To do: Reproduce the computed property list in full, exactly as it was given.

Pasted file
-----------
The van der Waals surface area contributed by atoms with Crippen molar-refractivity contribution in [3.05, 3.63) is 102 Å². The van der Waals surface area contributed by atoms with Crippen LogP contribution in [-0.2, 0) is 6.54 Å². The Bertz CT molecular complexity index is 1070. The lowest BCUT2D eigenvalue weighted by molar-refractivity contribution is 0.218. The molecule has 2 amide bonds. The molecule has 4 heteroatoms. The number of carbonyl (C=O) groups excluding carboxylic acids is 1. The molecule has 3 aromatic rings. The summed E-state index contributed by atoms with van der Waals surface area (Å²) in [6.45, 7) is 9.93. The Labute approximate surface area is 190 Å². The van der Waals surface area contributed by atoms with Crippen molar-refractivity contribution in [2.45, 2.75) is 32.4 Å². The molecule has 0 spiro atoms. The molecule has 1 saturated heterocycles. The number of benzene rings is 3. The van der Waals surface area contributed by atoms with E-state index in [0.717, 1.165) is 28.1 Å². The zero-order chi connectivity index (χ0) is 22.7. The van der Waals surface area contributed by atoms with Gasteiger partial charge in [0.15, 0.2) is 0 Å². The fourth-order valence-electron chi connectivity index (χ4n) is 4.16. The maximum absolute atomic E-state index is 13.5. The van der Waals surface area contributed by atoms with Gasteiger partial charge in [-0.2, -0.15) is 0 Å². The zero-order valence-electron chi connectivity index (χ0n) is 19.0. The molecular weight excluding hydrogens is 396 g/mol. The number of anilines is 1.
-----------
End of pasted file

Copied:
The van der Waals surface area contributed by atoms with Crippen molar-refractivity contribution in [3.05, 3.63) is 102 Å². The van der Waals surface area contributed by atoms with Crippen LogP contribution in [-0.2, 0) is 6.54 Å². The Bertz CT molecular complexity index is 1070. The lowest BCUT2D eigenvalue weighted by molar-refractivity contribution is 0.218. The molecule has 2 amide bonds. The molecule has 4 heteroatoms. The number of carbonyl (C=O) groups excluding carboxylic acids is 1. The molecule has 3 aromatic rings. The summed E-state index contributed by atoms with van der Waals surface area (Å²) in [6.45, 7) is 9.93. The Labute approximate surface area is 190 Å². The van der Waals surface area contributed by atoms with Crippen molar-refractivity contribution in [2.45, 2.75) is 32.4 Å². The molecule has 0 spiro atoms. The molecule has 1 saturated heterocycles. The number of benzene rings is 3. The van der Waals surface area contributed by atoms with E-state index in [0.717, 1.165) is 28.1 Å². The zero-order chi connectivity index (χ0) is 22.7. The van der Waals surface area contributed by atoms with Gasteiger partial charge in [0.15, 0.2) is 0 Å². The fourth-order valence-electron chi connectivity index (χ4n) is 4.16. The maximum absolute atomic E-state index is 13.5. The van der Waals surface area contributed by atoms with Gasteiger partial charge in [-0.2, -0.15) is 0 Å². The zero-order valence-electron chi connectivity index (χ0n) is 19.0. The molecular weight excluding hydrogens is 396 g/mol. The number of anilines is 1.